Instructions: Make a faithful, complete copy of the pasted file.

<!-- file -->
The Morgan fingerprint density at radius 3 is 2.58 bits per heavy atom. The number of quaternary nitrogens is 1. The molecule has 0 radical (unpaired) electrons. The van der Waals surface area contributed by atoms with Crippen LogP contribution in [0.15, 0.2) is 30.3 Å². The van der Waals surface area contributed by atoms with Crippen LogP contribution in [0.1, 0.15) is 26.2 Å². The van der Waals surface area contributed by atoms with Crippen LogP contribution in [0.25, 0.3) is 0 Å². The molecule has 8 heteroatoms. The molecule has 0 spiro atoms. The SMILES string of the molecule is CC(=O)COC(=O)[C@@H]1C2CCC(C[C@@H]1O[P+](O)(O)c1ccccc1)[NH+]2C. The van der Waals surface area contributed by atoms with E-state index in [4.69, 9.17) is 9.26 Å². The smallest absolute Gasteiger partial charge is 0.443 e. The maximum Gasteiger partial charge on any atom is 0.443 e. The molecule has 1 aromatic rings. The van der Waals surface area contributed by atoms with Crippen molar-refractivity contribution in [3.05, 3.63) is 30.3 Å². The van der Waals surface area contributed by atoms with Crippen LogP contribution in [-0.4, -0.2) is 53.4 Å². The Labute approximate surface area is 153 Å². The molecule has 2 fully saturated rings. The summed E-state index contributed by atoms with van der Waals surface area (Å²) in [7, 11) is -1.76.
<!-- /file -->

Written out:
The Morgan fingerprint density at radius 3 is 2.58 bits per heavy atom. The number of quaternary nitrogens is 1. The molecule has 0 radical (unpaired) electrons. The van der Waals surface area contributed by atoms with Crippen LogP contribution in [0.15, 0.2) is 30.3 Å². The van der Waals surface area contributed by atoms with Crippen LogP contribution in [0.1, 0.15) is 26.2 Å². The van der Waals surface area contributed by atoms with Crippen LogP contribution in [0.25, 0.3) is 0 Å². The molecule has 8 heteroatoms. The molecule has 0 spiro atoms. The SMILES string of the molecule is CC(=O)COC(=O)[C@@H]1C2CCC(C[C@@H]1O[P+](O)(O)c1ccccc1)[NH+]2C. The van der Waals surface area contributed by atoms with E-state index in [4.69, 9.17) is 9.26 Å². The smallest absolute Gasteiger partial charge is 0.443 e. The maximum Gasteiger partial charge on any atom is 0.443 e. The molecule has 1 aromatic rings. The van der Waals surface area contributed by atoms with Crippen molar-refractivity contribution in [3.05, 3.63) is 30.3 Å². The van der Waals surface area contributed by atoms with Crippen LogP contribution in [-0.4, -0.2) is 53.4 Å². The Labute approximate surface area is 153 Å². The molecule has 2 fully saturated rings. The summed E-state index contributed by atoms with van der Waals surface area (Å²) in [7, 11) is -1.76.